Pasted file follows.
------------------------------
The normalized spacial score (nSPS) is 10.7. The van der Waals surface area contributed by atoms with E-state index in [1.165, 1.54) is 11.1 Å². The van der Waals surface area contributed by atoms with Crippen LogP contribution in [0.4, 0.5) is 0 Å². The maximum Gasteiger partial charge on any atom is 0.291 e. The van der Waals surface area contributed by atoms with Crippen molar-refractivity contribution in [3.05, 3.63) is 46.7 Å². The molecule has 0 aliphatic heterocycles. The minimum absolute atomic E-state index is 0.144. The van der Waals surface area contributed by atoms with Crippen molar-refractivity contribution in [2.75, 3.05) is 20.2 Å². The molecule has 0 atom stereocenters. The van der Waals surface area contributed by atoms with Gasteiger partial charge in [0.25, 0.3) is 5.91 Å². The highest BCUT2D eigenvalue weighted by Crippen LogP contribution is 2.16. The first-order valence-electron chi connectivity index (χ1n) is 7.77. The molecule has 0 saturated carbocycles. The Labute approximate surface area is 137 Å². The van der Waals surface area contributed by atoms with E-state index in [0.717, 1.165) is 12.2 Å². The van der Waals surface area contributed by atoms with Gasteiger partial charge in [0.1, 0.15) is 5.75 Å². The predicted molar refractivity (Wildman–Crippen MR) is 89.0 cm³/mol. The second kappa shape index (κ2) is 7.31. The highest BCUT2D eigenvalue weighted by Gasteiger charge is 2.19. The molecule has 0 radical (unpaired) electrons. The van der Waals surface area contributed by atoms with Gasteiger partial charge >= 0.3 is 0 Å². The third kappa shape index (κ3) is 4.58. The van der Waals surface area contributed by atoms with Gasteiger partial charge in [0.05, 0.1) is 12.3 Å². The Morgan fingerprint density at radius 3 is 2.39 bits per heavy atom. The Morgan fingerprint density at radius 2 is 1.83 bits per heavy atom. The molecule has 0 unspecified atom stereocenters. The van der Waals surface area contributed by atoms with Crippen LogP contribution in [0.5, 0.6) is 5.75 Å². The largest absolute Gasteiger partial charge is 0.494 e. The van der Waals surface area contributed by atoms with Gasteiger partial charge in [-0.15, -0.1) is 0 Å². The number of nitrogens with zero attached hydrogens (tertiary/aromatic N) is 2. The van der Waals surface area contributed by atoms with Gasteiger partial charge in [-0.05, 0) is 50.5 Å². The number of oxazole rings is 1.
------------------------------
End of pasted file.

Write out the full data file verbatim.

The normalized spacial score (nSPS) is 10.7. The van der Waals surface area contributed by atoms with E-state index in [1.165, 1.54) is 11.1 Å². The van der Waals surface area contributed by atoms with Crippen LogP contribution in [0.4, 0.5) is 0 Å². The maximum Gasteiger partial charge on any atom is 0.291 e. The van der Waals surface area contributed by atoms with Crippen molar-refractivity contribution in [3.05, 3.63) is 46.7 Å². The molecule has 0 aliphatic heterocycles. The minimum absolute atomic E-state index is 0.144. The van der Waals surface area contributed by atoms with Crippen molar-refractivity contribution in [2.75, 3.05) is 20.2 Å². The molecule has 0 atom stereocenters. The van der Waals surface area contributed by atoms with Gasteiger partial charge in [0.25, 0.3) is 5.91 Å². The highest BCUT2D eigenvalue weighted by Crippen LogP contribution is 2.16. The first-order valence-electron chi connectivity index (χ1n) is 7.77. The molecule has 0 saturated carbocycles. The Labute approximate surface area is 137 Å². The van der Waals surface area contributed by atoms with E-state index in [0.717, 1.165) is 12.2 Å². The van der Waals surface area contributed by atoms with Gasteiger partial charge in [0.1, 0.15) is 5.75 Å². The predicted molar refractivity (Wildman–Crippen MR) is 89.0 cm³/mol. The second kappa shape index (κ2) is 7.31. The highest BCUT2D eigenvalue weighted by Gasteiger charge is 2.19. The molecule has 0 radical (unpaired) electrons. The van der Waals surface area contributed by atoms with Gasteiger partial charge >= 0.3 is 0 Å². The third kappa shape index (κ3) is 4.58. The van der Waals surface area contributed by atoms with Gasteiger partial charge in [0.05, 0.1) is 12.3 Å². The Morgan fingerprint density at radius 3 is 2.39 bits per heavy atom. The Morgan fingerprint density at radius 2 is 1.83 bits per heavy atom. The molecule has 0 unspecified atom stereocenters. The van der Waals surface area contributed by atoms with Crippen LogP contribution in [0.5, 0.6) is 5.75 Å². The largest absolute Gasteiger partial charge is 0.494 e. The van der Waals surface area contributed by atoms with Gasteiger partial charge in [-0.15, -0.1) is 0 Å². The number of nitrogens with zero attached hydrogens (tertiary/aromatic N) is 2. The van der Waals surface area contributed by atoms with Gasteiger partial charge in [-0.05, 0) is 50.5 Å². The number of oxazole rings is 1.